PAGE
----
This article was published (November 26, 2015) in ‘Island Tides’, an independent, regional newspaper distributing on the Canadian Gulf Islands, on Vancouver Island and, via the internet, worldwide.

Local low-impact energy news—schools lead the way

It’s been nearly a year since completion of the solar panel installation on the gym roof at Gulf Islands Secondary School. After a summer of glorious sunshine, it was time to check on how the system has performed compared with expectations, said Salt Spring Community Energy.

‘While the rated output of the solar array is 21 kilowatts (kW) we had expected small losses at various stages—the panels themselves, the wiring and inverters—to reduce the maximum power into the grid to about 17 kW on very sunny days. So how has it performed? Beyond expectations!

‘During May, June and July we regularly saw the output above 18 kW with some days over 19kW—a system efficiency of over 90% compared to the industry norm of 80%.

‘This is attributable to the care taken in the design and installation of the system.

‘By early October we had already surpassed our predicted annual output and a further 2,800 units are expected for the rest of this year. This great result means that the amount of money available for the winner of next year’s solar scholarship will be more than expected!

‘The system has also performed well operationally. It shut down automatically as expected for safety reasons during several BC Hydro power failures. When the power came back on, so did our system.

Pender School, Next Solar Project

Putting solar arrays on public buildings is a move that is gaining momentum. Pender Solar Initiative 2020 (PSI) is planning and fundraising for its next project, which involves a partnership with School District No64 to install approximately 120 solar panels on the southwest-facing roof of the Pender School.

This project is more than three times as large as the group’s successful first project, a 39-panel photovoltaic system on the roof of Pender’s Recycling Depot financed by the Nu-to-Yu and the CRD. That system was installed in March and has already generated more electricity than the depot uses in a year, meaning that the Pender Island Recycling Society will receive a cheque from BCHydro for the surplus energy generated.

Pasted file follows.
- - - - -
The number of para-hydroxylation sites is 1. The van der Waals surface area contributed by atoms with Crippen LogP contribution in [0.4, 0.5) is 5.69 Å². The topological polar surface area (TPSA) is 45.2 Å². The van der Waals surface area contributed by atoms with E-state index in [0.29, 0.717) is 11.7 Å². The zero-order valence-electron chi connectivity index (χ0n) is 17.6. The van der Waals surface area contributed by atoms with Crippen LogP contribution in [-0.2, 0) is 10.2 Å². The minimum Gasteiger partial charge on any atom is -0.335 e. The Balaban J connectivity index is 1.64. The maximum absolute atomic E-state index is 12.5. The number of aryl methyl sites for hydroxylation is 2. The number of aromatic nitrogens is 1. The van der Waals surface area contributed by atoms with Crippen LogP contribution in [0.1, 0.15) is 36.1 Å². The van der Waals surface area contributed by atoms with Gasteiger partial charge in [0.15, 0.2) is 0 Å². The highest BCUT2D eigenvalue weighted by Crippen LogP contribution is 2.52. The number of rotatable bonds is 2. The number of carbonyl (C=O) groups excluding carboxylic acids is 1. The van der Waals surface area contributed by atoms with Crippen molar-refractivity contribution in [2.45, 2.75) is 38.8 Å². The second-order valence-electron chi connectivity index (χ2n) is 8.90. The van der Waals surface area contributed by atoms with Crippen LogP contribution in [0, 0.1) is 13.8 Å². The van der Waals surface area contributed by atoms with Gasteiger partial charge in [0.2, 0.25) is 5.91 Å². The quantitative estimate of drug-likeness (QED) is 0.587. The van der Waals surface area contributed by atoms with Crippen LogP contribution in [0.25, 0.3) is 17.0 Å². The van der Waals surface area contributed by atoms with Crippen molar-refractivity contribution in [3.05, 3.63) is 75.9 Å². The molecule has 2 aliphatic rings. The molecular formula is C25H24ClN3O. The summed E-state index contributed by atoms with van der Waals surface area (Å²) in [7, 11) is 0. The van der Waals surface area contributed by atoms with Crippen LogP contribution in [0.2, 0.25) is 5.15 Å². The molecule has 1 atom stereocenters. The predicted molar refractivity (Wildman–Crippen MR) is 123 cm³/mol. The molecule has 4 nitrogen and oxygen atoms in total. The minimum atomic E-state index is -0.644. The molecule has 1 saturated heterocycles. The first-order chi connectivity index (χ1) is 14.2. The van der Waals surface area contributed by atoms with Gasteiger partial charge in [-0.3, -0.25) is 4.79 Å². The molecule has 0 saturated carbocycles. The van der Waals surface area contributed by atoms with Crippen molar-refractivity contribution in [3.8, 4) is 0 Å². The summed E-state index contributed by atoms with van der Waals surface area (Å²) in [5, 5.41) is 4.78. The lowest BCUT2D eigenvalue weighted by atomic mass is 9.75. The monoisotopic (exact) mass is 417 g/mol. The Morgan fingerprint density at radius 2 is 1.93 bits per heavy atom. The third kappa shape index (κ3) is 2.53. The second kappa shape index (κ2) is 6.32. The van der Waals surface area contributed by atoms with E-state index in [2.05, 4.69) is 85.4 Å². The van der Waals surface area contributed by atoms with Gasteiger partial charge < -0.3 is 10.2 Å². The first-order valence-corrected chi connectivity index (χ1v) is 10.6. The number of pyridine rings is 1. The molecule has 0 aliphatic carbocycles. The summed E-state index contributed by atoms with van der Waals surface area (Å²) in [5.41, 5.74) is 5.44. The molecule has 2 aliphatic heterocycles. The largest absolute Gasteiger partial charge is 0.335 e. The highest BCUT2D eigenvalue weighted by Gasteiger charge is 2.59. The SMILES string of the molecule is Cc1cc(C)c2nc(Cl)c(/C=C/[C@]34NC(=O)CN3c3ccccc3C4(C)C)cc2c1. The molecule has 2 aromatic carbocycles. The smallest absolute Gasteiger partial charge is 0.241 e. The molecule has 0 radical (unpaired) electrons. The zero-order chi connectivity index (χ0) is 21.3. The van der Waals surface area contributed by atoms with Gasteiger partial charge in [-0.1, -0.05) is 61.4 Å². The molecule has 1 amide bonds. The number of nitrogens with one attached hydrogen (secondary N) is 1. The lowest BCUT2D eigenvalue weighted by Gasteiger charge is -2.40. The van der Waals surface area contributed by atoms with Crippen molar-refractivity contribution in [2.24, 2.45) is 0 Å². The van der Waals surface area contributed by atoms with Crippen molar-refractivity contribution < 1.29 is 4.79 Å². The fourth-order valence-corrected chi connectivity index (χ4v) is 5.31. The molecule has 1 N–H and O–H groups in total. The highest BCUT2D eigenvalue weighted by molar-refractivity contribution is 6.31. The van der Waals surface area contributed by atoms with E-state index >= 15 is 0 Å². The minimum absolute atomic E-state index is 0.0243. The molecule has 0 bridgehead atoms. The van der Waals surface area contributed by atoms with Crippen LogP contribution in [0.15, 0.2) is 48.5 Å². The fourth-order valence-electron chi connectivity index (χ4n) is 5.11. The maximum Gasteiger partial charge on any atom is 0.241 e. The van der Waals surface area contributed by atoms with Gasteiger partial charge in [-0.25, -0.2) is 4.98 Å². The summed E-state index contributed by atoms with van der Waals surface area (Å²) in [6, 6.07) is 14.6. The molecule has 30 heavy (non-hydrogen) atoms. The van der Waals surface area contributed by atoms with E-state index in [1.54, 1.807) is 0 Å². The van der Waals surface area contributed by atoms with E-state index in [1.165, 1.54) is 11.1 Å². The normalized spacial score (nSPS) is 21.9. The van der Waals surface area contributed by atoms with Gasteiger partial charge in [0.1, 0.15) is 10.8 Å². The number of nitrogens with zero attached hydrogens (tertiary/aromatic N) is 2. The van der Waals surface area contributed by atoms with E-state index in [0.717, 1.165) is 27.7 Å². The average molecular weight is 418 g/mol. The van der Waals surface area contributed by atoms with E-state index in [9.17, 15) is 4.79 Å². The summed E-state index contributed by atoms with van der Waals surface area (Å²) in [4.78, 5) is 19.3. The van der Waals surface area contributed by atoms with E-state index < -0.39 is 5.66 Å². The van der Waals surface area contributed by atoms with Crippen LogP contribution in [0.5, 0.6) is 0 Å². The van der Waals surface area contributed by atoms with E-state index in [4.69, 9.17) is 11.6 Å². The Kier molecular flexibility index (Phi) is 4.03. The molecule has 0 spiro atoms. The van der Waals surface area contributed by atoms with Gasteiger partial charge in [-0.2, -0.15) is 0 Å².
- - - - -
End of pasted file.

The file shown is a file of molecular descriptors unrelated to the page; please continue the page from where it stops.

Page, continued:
The value of the electricity generated by the solar roof at the school will be used to fund student scholarships in sustainability-related programs and to purchase energy-related science equipment for the school.

Pender Solar Initiative 2020 has already raised more than $30,000, including a $15,000 matching grant from Bullfrog Power and generous donations from several enthusiastic supporters on Pender. Grant applications are in process, and each class at the school has been challenged to sponsor at least one panel. PSI 2020 also hopes many Pender residents and Pender School alumni will sponsor individual panels, possibly in honor of children, grandchildren, or other loved ones.

 In August at the Pender Fall Fair, young Nevan McClarty made an enthusiastic contribution of $4 to the Pender School solar roof project, which was subsequently topped up by a generous donor to enable the purchase of a panel.

At the launch of David Boyd’s new book The Optimistic Environmentalist, various donors, including the author and the owners of Pender’s Talisman Books, chipped in enough to sponsor two panels.

If you would like to support this project, we are requesting donations of $250 per solar panel (and feel free to sponsor as many as you like!). However, donations of any size will be gratefully received. Cheques should be made out to the Gulf Islands Education Trust Fund, and mailed to David Boyd at 1321 MacKinnon Road, Pender Island V0N 2M1. Please note on the cheque that it is for the Pender School Solar Roof Project. Donations for more than $50 will receive a charitable tax receipt. The goal is to have the system up and running by the end of the 2015/2016 school year.